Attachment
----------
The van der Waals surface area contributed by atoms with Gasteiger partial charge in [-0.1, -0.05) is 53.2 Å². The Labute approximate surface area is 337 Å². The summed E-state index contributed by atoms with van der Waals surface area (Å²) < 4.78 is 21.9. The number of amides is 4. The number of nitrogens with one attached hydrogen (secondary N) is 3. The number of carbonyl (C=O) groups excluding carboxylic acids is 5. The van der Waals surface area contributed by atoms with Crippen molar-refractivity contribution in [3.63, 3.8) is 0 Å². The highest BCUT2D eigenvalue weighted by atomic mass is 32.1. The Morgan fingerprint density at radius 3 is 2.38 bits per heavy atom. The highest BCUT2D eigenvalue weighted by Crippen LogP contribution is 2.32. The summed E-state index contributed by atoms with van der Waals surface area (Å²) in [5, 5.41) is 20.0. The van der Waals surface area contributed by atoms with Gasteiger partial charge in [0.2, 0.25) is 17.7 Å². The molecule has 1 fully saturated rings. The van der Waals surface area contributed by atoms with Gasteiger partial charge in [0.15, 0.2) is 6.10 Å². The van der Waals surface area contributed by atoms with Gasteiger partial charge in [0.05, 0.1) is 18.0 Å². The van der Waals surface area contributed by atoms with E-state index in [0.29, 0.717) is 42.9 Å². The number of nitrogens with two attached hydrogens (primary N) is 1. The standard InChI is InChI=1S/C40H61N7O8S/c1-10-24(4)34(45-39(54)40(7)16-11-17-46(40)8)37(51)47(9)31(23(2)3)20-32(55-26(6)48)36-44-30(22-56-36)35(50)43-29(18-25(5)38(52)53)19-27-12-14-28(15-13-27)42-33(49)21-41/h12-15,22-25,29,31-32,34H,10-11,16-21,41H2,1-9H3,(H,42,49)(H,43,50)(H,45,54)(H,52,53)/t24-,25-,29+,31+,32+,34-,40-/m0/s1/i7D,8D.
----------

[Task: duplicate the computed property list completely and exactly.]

The van der Waals surface area contributed by atoms with Gasteiger partial charge in [-0.1, -0.05) is 53.2 Å². The Labute approximate surface area is 337 Å². The summed E-state index contributed by atoms with van der Waals surface area (Å²) < 4.78 is 21.9. The number of amides is 4. The number of nitrogens with one attached hydrogen (secondary N) is 3. The number of carbonyl (C=O) groups excluding carboxylic acids is 5. The van der Waals surface area contributed by atoms with Crippen molar-refractivity contribution in [3.63, 3.8) is 0 Å². The highest BCUT2D eigenvalue weighted by atomic mass is 32.1. The Morgan fingerprint density at radius 3 is 2.38 bits per heavy atom. The highest BCUT2D eigenvalue weighted by Crippen LogP contribution is 2.32. The summed E-state index contributed by atoms with van der Waals surface area (Å²) in [5, 5.41) is 20.0. The van der Waals surface area contributed by atoms with Gasteiger partial charge in [0.2, 0.25) is 17.7 Å². The molecule has 1 fully saturated rings. The van der Waals surface area contributed by atoms with Gasteiger partial charge in [0.15, 0.2) is 6.10 Å². The van der Waals surface area contributed by atoms with Gasteiger partial charge in [0.05, 0.1) is 18.0 Å². The van der Waals surface area contributed by atoms with E-state index in [0.29, 0.717) is 42.9 Å². The number of nitrogens with two attached hydrogens (primary N) is 1. The standard InChI is InChI=1S/C40H61N7O8S/c1-10-24(4)34(45-39(54)40(7)16-11-17-46(40)8)37(51)47(9)31(23(2)3)20-32(55-26(6)48)36-44-30(22-56-36)35(50)43-29(18-25(5)38(52)53)19-27-12-14-28(15-13-27)42-33(49)21-41/h12-15,22-25,29,31-32,34H,10-11,16-21,41H2,1-9H3,(H,42,49)(H,43,50)(H,45,54)(H,52,53)/t24-,25-,29+,31+,32+,34-,40-/m0/s1/i7D,8D.